“The one way to get thin is to re-establish a purpose in life,” said Cyril Connolly, and while I don’t claim to understand the full implications of that opinion, it sounds about right.  All things being equal, I’d rather be overeating than doing some of the other self-destructive things I used to do, but at the same time I don’t want to replace one addiction with another, and I definitely don’t want to spend the rest of my life dragging around the equivalent of a couple bowling balls of extra weight.

You can do anything you want, I was once told, as long as you’re prepared to accept the consequences.  In that sense overeating or getting fat are not moral issues, though you wouldn’t know it from all the back-and-forth and hullabaloo over sex columnist Dan Savage’s fairly blunt take on the subject.  In other words, you or I or anyone else can eat as much as they want, with full knowledge that there are trade-offs: you’ll have to buy new, baggier clothes, you’re likely to feel less sexy and get treated as such, you’ll probably have a harder time finding a job, and if you do, a harder time getting promoted.  These are well-documented facts: I’m not pulling them out of my ass or trying to create prejudices.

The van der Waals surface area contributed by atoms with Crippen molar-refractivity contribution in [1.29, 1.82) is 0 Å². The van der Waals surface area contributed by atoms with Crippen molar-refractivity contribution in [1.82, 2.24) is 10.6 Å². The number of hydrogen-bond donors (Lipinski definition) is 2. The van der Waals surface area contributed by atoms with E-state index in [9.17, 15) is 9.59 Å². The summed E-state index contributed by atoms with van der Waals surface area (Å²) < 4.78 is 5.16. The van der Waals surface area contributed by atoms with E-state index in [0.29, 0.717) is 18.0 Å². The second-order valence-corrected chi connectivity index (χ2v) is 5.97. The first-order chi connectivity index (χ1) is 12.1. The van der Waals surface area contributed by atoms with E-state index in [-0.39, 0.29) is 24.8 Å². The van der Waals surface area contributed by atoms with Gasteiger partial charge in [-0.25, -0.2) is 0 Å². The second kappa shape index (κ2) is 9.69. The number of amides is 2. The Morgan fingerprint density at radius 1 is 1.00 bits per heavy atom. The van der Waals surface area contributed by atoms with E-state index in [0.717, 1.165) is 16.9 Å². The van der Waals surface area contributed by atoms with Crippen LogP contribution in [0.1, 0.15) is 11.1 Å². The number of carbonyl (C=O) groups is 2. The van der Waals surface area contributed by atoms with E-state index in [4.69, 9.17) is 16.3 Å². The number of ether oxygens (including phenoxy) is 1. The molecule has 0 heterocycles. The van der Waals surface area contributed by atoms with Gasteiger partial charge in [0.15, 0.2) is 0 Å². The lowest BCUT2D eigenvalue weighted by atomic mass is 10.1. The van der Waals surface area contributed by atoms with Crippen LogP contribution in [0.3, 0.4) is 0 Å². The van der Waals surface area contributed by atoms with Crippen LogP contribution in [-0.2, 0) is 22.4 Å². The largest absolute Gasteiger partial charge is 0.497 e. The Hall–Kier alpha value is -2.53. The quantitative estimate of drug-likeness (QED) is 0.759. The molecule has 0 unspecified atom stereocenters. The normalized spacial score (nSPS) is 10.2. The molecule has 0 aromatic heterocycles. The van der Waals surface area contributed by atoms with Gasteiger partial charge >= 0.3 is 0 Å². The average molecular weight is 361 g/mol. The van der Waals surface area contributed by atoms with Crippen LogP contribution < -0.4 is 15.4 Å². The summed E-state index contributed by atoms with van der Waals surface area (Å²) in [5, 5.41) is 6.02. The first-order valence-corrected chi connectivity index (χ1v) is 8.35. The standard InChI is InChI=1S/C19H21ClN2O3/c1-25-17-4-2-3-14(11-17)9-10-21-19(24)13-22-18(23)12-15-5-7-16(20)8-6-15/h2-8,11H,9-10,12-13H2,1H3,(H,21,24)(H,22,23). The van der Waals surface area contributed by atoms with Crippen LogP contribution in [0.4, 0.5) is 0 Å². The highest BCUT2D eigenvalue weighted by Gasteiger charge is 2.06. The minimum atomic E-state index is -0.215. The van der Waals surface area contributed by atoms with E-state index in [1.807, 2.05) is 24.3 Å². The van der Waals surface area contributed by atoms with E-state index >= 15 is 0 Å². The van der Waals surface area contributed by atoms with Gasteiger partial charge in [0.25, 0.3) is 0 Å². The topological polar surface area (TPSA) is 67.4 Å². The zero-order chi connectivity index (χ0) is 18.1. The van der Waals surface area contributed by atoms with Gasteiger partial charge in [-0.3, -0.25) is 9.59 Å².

Put that way, it seems absolutely insane that people willingly pay such a price for the dubious pleasure of eating too much (and by dubious, I mean: how much do you really enjoy food once you’re no longer hungry but still compulsively devouring it?).  I know I don’t enjoy it much at all.  It may be vaguely comforting or distracting, the way a cigarette used to be back in those bad old days, but it doesn’t make me happy, doesn’t make me strong, and never, never comes close to filling up the emptiness inside.

4 thoughts on “Eating Food And Getting Fat

  • February 16, 2011 at 8:04 am

    I dont think there’s much to be repulsed about by the slow food movement. I believe it stands for exactly what your blog piece is saying, cut out the processed crap and eat real food, not a load of microwaved garbage.